When to water indoor plants?

When to water indoor plants?

Have you ever wondered how your plants communicate their need for water?

They might not speak, but they do have ways of sending out distress signals. Knowing these signs is key to keeping your indoor jungle thriving.


1. Wilting Leaves: Perhaps the most obvious sign is when your plant's leaves start to droop or wilt. This is your plant's way of conserving moisture by reducing the surface area exposed to the sun. When you see this, it's definitely time to water.

If they're willing you can bring them back! A great way to help them out is by removing any dead or crusty leaves from their foulage to help preserve their energy. 


2. Dry Top Soil: A quick touch of the top layer of soil can tell you a lot. If it feels dry to the touch, it's time to water. However, if it's still slightly moist, hold off for a bit.

 Dying plant


3. Yellowing or Browning Leaves: When the lower leaves of your plant turn yellow or brown and start to drop off, it's often a sign of underwatering. This is your plant's way of shedding older leaves to conserve water for newer growth.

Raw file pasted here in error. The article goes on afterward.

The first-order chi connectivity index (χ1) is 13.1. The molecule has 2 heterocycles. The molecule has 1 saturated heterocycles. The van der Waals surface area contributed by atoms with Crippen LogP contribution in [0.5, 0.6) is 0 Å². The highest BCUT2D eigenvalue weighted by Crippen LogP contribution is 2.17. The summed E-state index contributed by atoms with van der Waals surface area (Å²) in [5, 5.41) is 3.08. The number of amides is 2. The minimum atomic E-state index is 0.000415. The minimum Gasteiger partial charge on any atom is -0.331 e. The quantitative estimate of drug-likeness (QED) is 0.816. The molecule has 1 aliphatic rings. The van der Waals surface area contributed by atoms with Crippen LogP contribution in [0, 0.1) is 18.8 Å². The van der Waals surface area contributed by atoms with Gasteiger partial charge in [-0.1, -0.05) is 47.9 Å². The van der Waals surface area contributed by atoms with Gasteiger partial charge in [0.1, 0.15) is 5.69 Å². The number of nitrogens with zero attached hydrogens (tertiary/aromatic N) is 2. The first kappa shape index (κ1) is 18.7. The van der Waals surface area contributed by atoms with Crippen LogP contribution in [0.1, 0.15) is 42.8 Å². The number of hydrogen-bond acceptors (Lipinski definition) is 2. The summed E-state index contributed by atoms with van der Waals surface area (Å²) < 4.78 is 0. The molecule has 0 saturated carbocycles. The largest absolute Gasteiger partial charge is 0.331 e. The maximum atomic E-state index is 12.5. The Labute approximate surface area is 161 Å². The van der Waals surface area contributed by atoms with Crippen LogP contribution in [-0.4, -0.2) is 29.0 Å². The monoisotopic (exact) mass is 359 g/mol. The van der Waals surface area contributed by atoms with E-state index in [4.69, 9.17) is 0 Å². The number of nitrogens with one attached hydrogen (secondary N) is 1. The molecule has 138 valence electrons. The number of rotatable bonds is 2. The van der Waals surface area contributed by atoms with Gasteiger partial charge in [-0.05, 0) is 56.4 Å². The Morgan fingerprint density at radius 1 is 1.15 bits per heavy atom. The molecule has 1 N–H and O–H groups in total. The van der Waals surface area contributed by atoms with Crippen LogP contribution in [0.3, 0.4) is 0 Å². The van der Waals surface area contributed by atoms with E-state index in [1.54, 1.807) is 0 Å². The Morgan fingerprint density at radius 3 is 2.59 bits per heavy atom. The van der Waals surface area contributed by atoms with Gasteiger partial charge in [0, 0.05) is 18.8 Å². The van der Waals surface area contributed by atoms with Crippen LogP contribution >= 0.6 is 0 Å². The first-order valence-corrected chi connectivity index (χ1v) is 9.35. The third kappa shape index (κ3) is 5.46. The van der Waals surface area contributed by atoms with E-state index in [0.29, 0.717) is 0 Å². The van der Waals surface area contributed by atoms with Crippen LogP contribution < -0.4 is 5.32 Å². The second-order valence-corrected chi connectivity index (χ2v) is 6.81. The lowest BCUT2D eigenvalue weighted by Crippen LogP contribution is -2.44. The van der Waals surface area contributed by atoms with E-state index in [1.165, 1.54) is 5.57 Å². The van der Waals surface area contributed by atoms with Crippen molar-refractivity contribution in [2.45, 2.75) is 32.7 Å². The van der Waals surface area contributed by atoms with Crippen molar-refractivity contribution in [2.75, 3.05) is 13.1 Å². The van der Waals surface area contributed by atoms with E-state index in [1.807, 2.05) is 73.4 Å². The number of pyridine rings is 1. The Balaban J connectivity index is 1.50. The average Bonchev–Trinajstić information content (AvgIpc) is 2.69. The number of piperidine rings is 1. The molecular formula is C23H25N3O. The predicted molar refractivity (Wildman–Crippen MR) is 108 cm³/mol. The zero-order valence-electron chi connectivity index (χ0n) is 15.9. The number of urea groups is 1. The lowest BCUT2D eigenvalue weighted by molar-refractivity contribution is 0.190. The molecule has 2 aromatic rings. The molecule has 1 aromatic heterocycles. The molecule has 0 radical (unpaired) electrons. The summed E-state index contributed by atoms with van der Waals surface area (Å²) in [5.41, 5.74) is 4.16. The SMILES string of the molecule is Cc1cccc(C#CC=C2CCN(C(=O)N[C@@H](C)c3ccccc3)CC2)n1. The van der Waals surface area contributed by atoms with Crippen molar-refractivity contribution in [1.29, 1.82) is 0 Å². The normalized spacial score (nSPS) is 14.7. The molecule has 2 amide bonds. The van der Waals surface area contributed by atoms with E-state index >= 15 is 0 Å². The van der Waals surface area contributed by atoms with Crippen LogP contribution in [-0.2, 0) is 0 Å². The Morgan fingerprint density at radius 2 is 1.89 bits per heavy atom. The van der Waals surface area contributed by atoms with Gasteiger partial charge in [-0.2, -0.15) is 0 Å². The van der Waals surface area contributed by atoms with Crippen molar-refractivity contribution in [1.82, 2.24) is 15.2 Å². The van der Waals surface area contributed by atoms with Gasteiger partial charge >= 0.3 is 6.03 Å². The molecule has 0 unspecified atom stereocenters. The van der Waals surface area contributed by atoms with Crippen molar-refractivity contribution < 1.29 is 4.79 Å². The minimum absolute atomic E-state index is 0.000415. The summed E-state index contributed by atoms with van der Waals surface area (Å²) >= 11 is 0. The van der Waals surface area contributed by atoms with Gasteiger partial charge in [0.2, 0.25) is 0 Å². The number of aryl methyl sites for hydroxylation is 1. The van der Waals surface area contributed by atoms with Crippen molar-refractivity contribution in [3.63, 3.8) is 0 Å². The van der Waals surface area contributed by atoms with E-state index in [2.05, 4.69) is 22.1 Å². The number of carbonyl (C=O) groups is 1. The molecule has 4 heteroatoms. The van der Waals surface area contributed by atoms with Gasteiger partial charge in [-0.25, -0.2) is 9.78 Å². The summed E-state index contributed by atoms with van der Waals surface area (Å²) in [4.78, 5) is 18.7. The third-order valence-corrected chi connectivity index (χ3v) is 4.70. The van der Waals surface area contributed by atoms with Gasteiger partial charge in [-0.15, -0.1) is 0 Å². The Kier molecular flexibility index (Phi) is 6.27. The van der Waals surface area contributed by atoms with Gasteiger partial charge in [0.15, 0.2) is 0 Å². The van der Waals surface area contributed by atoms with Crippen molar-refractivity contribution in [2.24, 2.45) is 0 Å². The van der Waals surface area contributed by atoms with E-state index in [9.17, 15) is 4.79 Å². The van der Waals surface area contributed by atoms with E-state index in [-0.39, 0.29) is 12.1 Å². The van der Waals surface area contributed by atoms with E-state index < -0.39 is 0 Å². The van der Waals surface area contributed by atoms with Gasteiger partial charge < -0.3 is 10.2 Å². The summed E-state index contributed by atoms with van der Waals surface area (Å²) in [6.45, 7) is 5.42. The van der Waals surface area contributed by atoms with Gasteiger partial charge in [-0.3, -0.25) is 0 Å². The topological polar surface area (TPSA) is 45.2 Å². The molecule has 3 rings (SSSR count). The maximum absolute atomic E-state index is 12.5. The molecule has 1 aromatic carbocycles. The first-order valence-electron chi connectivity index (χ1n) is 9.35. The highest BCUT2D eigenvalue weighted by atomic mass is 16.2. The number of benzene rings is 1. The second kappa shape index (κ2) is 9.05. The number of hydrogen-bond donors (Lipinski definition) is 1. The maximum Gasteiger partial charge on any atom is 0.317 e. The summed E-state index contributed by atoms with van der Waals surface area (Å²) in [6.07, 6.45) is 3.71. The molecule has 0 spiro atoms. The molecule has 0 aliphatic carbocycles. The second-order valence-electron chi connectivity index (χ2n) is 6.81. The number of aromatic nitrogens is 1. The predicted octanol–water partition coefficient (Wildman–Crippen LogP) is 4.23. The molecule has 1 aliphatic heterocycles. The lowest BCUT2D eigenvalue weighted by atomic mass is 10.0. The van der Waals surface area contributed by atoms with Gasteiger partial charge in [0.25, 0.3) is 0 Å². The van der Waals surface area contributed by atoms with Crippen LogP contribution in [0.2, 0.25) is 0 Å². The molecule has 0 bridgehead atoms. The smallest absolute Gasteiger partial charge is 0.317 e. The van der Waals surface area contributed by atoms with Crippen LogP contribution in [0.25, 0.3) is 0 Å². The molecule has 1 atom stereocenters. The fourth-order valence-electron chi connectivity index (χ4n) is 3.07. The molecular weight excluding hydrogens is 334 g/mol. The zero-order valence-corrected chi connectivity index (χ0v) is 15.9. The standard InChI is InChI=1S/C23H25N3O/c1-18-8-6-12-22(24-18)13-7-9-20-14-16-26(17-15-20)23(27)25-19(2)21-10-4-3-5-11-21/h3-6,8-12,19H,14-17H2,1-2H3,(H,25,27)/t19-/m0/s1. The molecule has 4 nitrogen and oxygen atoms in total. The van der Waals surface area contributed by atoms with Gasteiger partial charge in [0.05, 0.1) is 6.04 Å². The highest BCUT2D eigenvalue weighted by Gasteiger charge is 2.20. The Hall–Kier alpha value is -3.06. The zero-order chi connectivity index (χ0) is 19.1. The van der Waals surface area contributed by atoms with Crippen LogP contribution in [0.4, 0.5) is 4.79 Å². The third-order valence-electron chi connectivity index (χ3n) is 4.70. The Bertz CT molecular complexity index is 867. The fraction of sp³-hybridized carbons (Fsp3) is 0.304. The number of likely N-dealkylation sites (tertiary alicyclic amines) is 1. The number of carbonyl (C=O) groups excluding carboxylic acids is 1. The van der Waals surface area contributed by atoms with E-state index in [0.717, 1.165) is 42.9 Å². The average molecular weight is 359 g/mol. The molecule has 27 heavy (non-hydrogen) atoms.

Please note: Check to see if your leaves are hard and crunchy, or soft and soggy. If they're crunchy then they need more water. If they're soft the plant has been overwatered!


4. Slow Growth: If your plant seems to have hit a growth plateau, it might be due to insufficient water. Adequate hydration is crucial for growth, so consider increasing your watering frequency if you notice this sign.


5. Curling Leaves: Some plants, like the Prayer Plant (Maranta leuconeura), have leaves that curl up when they need water. If you see curling leaves, it's time to give your plant a good drink. 

Let them sit in a bowl of water for a while too to ensure they retain what they need. 


6. Dull or Dusty Leaves: Healthy plant leaves are often glossy and vibrant. If they appear dull or covered in dust, it could be a sign of dehydration. Wipe the leaves gently to remove dust and consider adjusting your watering routine.


7. Soil Gap: As soil dries, it can pull away from the edges of the pot. If you notice a gap between the soil and the pot's edge, it's a clear indicator that your plant needs a drink.


8. Reduced Flowering: If your flowering plants suddenly stop producing blooms, it could be due to inadequate moisture. Providing a consistent watering schedule can often encourage them to blossom again.


Remember that different plants may exhibit these signs differently, so getting to know your individual plants is essential.


As you gain experience, you'll become fluent in the language of your plants and be able to respond to their needs with precision.


 Happy watering!